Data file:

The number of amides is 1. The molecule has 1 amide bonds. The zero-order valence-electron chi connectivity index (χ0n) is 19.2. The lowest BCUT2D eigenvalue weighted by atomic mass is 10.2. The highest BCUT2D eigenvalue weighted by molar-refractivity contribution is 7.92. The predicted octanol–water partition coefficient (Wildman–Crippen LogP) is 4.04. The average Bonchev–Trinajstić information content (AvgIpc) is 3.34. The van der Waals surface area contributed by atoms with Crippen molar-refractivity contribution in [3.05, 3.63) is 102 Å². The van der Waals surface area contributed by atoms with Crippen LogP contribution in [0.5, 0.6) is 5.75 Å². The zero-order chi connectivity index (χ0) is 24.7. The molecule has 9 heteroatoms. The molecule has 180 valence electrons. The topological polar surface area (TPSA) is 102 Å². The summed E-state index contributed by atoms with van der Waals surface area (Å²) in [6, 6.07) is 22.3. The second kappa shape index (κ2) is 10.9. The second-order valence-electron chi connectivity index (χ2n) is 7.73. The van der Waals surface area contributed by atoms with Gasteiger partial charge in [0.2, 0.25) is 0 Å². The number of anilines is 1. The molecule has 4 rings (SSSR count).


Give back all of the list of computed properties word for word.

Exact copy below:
The number of amides is 1. The molecule has 1 amide bonds. The zero-order valence-electron chi connectivity index (χ0n) is 19.2. The lowest BCUT2D eigenvalue weighted by atomic mass is 10.2. The highest BCUT2D eigenvalue weighted by molar-refractivity contribution is 7.92. The predicted octanol–water partition coefficient (Wildman–Crippen LogP) is 4.04. The average Bonchev–Trinajstić information content (AvgIpc) is 3.34. The van der Waals surface area contributed by atoms with Crippen molar-refractivity contribution in [3.05, 3.63) is 102 Å². The van der Waals surface area contributed by atoms with Crippen LogP contribution in [0.5, 0.6) is 5.75 Å². The zero-order chi connectivity index (χ0) is 24.7. The molecule has 9 heteroatoms. The molecule has 180 valence electrons. The topological polar surface area (TPSA) is 102 Å². The summed E-state index contributed by atoms with van der Waals surface area (Å²) in [6, 6.07) is 22.3. The second kappa shape index (κ2) is 10.9. The second-order valence-electron chi connectivity index (χ2n) is 7.73. The van der Waals surface area contributed by atoms with Gasteiger partial charge in [0.2, 0.25) is 0 Å². The number of anilines is 1. The molecule has 4 rings (SSSR count).